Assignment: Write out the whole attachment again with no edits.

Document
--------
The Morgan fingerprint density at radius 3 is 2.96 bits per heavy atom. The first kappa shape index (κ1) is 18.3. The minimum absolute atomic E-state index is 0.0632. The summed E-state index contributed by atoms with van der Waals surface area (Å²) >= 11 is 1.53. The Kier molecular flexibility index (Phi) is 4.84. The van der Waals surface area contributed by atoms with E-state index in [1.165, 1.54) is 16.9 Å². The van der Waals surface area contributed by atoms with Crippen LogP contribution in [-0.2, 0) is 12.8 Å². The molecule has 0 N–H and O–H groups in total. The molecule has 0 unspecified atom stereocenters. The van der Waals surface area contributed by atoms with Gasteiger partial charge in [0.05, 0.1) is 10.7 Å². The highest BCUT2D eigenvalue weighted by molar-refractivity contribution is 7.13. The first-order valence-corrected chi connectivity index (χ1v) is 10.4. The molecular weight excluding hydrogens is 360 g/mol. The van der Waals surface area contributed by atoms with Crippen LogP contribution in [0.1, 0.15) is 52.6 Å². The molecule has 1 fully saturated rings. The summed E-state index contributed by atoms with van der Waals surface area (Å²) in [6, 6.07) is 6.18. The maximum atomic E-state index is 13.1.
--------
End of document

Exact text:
The Morgan fingerprint density at radius 3 is 2.96 bits per heavy atom. The first kappa shape index (κ1) is 18.3. The minimum absolute atomic E-state index is 0.0632. The summed E-state index contributed by atoms with van der Waals surface area (Å²) >= 11 is 1.53. The Kier molecular flexibility index (Phi) is 4.84. The van der Waals surface area contributed by atoms with E-state index in [1.165, 1.54) is 16.9 Å². The van der Waals surface area contributed by atoms with Crippen LogP contribution in [-0.2, 0) is 12.8 Å². The molecule has 0 N–H and O–H groups in total. The molecule has 0 unspecified atom stereocenters. The van der Waals surface area contributed by atoms with Gasteiger partial charge in [0.05, 0.1) is 10.7 Å². The highest BCUT2D eigenvalue weighted by molar-refractivity contribution is 7.13. The first-order valence-corrected chi connectivity index (χ1v) is 10.4. The molecular weight excluding hydrogens is 360 g/mol. The van der Waals surface area contributed by atoms with Crippen LogP contribution in [0.1, 0.15) is 52.6 Å². The molecule has 1 fully saturated rings. The summed E-state index contributed by atoms with van der Waals surface area (Å²) in [6, 6.07) is 6.18. The maximum atomic E-state index is 13.1.